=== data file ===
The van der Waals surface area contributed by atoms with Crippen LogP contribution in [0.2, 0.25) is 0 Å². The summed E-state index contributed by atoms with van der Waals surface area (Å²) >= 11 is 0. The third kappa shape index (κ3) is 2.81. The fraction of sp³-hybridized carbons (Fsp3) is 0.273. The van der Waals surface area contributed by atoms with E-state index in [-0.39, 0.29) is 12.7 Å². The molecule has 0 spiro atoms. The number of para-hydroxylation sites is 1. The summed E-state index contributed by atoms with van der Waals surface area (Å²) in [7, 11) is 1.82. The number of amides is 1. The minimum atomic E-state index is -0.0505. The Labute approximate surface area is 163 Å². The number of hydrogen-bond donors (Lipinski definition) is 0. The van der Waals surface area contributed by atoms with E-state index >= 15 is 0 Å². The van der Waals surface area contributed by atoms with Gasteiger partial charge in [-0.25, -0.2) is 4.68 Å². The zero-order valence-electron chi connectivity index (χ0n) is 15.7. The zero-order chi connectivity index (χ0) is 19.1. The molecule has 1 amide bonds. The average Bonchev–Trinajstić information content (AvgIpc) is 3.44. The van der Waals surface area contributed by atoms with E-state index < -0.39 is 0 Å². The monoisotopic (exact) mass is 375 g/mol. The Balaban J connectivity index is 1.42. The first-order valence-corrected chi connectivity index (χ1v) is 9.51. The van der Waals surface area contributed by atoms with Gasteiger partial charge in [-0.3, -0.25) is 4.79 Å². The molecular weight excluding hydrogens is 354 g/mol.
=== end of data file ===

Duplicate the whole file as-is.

The van der Waals surface area contributed by atoms with Crippen LogP contribution in [0.2, 0.25) is 0 Å². The summed E-state index contributed by atoms with van der Waals surface area (Å²) >= 11 is 0. The third kappa shape index (κ3) is 2.81. The fraction of sp³-hybridized carbons (Fsp3) is 0.273. The van der Waals surface area contributed by atoms with E-state index in [-0.39, 0.29) is 12.7 Å². The molecule has 0 spiro atoms. The number of para-hydroxylation sites is 1. The summed E-state index contributed by atoms with van der Waals surface area (Å²) in [7, 11) is 1.82. The number of amides is 1. The minimum atomic E-state index is -0.0505. The Labute approximate surface area is 163 Å². The number of hydrogen-bond donors (Lipinski definition) is 0. The van der Waals surface area contributed by atoms with E-state index >= 15 is 0 Å². The van der Waals surface area contributed by atoms with Gasteiger partial charge in [-0.25, -0.2) is 4.68 Å². The zero-order valence-electron chi connectivity index (χ0n) is 15.7. The zero-order chi connectivity index (χ0) is 19.1. The molecule has 1 amide bonds. The average Bonchev–Trinajstić information content (AvgIpc) is 3.44. The van der Waals surface area contributed by atoms with E-state index < -0.39 is 0 Å². The monoisotopic (exact) mass is 375 g/mol. The Balaban J connectivity index is 1.42. The first-order valence-corrected chi connectivity index (χ1v) is 9.51. The van der Waals surface area contributed by atoms with Gasteiger partial charge in [-0.3, -0.25) is 4.79 Å². The molecular weight excluding hydrogens is 354 g/mol.